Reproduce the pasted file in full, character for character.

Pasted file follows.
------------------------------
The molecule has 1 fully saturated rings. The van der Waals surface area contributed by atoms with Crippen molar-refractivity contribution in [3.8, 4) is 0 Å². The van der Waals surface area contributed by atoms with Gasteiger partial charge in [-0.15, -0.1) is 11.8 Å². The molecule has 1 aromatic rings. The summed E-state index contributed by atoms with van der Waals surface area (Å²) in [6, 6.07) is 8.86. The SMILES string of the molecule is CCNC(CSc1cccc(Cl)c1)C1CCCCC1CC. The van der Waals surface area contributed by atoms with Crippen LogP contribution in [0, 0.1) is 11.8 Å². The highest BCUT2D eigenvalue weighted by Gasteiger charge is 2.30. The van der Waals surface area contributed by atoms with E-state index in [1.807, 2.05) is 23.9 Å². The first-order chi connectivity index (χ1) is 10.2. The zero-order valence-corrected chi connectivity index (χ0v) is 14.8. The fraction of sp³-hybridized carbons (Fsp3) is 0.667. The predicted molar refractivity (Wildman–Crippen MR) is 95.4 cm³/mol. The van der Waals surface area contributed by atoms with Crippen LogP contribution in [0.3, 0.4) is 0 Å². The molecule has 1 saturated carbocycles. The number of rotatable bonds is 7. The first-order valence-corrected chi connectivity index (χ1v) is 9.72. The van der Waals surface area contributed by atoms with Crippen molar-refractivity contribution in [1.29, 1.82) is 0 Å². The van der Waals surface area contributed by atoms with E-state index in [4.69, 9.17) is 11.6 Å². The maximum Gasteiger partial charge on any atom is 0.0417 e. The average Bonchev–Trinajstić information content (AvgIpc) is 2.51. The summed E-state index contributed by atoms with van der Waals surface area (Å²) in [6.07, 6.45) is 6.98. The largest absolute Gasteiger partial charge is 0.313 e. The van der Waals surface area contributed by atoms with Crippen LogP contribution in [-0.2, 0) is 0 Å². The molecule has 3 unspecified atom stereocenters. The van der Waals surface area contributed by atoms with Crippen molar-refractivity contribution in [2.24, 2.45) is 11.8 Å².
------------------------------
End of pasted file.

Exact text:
The molecule has 1 fully saturated rings. The van der Waals surface area contributed by atoms with Crippen molar-refractivity contribution in [3.8, 4) is 0 Å². The van der Waals surface area contributed by atoms with Gasteiger partial charge in [-0.15, -0.1) is 11.8 Å². The molecule has 1 aromatic rings. The summed E-state index contributed by atoms with van der Waals surface area (Å²) in [6, 6.07) is 8.86. The SMILES string of the molecule is CCNC(CSc1cccc(Cl)c1)C1CCCCC1CC. The van der Waals surface area contributed by atoms with Crippen LogP contribution in [0, 0.1) is 11.8 Å². The highest BCUT2D eigenvalue weighted by Gasteiger charge is 2.30. The van der Waals surface area contributed by atoms with E-state index in [1.807, 2.05) is 23.9 Å². The first-order chi connectivity index (χ1) is 10.2. The zero-order valence-corrected chi connectivity index (χ0v) is 14.8. The fraction of sp³-hybridized carbons (Fsp3) is 0.667. The predicted molar refractivity (Wildman–Crippen MR) is 95.4 cm³/mol. The van der Waals surface area contributed by atoms with Crippen LogP contribution in [0.3, 0.4) is 0 Å². The molecule has 1 saturated carbocycles. The number of rotatable bonds is 7. The first-order valence-corrected chi connectivity index (χ1v) is 9.72. The van der Waals surface area contributed by atoms with Crippen molar-refractivity contribution in [1.29, 1.82) is 0 Å². The van der Waals surface area contributed by atoms with E-state index in [4.69, 9.17) is 11.6 Å². The maximum Gasteiger partial charge on any atom is 0.0417 e. The average Bonchev–Trinajstić information content (AvgIpc) is 2.51. The summed E-state index contributed by atoms with van der Waals surface area (Å²) in [6.07, 6.45) is 6.98. The largest absolute Gasteiger partial charge is 0.313 e. The van der Waals surface area contributed by atoms with Crippen LogP contribution in [-0.2, 0) is 0 Å². The molecule has 3 unspecified atom stereocenters. The van der Waals surface area contributed by atoms with Crippen molar-refractivity contribution in [2.24, 2.45) is 11.8 Å².